The next steps are to install Oracle and all the other tranSMART applications, which is documented in the Install Guide. However, at some point you will notice this image has only 8GB total size, which is not enough for any serious tranSMART installation, even taking into account the 11GB limit of Oracle XE 11g. Luckily, we can easily modify the size of the virtual disk. Shutdown the virtual machine, find the path to the virtual disk image (right click on it, and go to Settings > Storage, click on the disk, and find the path on the right). Then fire up a terminal and navigate to that folder. VBoxManage should be in your path if VirtualBox installed properly. With the following command, you can resize the disk to about 20GB:

mbpkees:Centos 5.6 64 kees$ VBoxManage modifyhd Centos64.vdi --resize 20000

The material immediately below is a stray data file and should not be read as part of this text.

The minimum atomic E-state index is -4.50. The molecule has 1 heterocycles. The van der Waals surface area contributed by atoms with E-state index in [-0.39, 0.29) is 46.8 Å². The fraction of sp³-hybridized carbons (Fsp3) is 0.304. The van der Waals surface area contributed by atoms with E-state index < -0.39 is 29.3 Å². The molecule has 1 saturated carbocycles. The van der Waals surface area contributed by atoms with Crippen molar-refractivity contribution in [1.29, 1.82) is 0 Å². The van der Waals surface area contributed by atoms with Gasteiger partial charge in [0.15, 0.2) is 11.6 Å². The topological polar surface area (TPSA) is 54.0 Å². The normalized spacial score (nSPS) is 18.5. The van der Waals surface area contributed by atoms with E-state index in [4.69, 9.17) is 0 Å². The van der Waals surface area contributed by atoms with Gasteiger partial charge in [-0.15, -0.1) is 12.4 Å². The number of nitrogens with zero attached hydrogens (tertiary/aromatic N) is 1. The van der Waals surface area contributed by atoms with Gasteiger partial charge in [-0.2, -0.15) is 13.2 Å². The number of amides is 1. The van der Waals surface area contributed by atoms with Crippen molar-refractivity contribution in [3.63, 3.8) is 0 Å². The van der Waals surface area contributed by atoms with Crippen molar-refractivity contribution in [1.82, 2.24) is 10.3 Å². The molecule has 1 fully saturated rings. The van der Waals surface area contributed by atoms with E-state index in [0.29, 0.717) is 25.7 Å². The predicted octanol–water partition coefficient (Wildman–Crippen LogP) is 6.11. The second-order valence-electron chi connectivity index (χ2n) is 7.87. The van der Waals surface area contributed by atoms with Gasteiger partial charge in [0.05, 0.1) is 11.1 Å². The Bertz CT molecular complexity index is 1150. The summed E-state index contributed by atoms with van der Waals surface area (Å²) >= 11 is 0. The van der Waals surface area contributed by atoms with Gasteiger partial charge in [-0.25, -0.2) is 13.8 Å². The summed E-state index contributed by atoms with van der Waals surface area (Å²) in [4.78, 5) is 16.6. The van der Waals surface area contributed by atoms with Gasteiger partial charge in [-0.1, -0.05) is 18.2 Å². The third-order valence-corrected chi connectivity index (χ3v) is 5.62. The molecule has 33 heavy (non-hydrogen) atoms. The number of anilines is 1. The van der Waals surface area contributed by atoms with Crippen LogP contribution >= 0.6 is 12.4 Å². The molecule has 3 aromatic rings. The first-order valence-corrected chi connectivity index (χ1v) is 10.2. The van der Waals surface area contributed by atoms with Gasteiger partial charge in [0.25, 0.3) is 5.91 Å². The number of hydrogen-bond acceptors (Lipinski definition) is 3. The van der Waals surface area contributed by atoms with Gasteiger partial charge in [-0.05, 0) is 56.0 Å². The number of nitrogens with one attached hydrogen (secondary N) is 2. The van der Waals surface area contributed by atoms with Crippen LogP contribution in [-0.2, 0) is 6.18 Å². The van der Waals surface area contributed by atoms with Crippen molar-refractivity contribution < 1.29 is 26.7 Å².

Next, we need to start the virtual machine and add the newly created space to the actual file system. Since the image is using LVM, this is a simple task. To be safe, I prefer to just make a new LVM partition and then extend the volume group and logical volumes with that, rather than resizing the partition itself. You can do this as follows:

[root@localhost ~]# fdisk /dev/sda
Command (m for help): p

Disk /dev/sda: 20.9 GB, 20971520000 bytes
255 heads, 63 sectors/track, 2549 cylinders
Units = cylinders of 16065 * 512 = 8225280 bytes

Device Boot      Start         End      Blocks   Id  System
/dev/sda1   *           1          13      104391   83  Linux
/dev/sda2              14        1044     8281507+  8e  Linux LVM

Command (m for help): nCommand action
e   extended
p   primary partition (1-4)
Partition number (1-4): 3
First cylinder (1045-2549, default 1045):
Using default value 1045
Last cylinder or +size or +sizeM or +sizeK (1045-2549, default 2549):
Using default value 2549

Let’s review the partition table to see how it looks:

Command (m for help): p

Disk /dev/sda: 20.9 GB, 20971520000 bytes
255 heads, 63 sectors/track, 2549 cylinders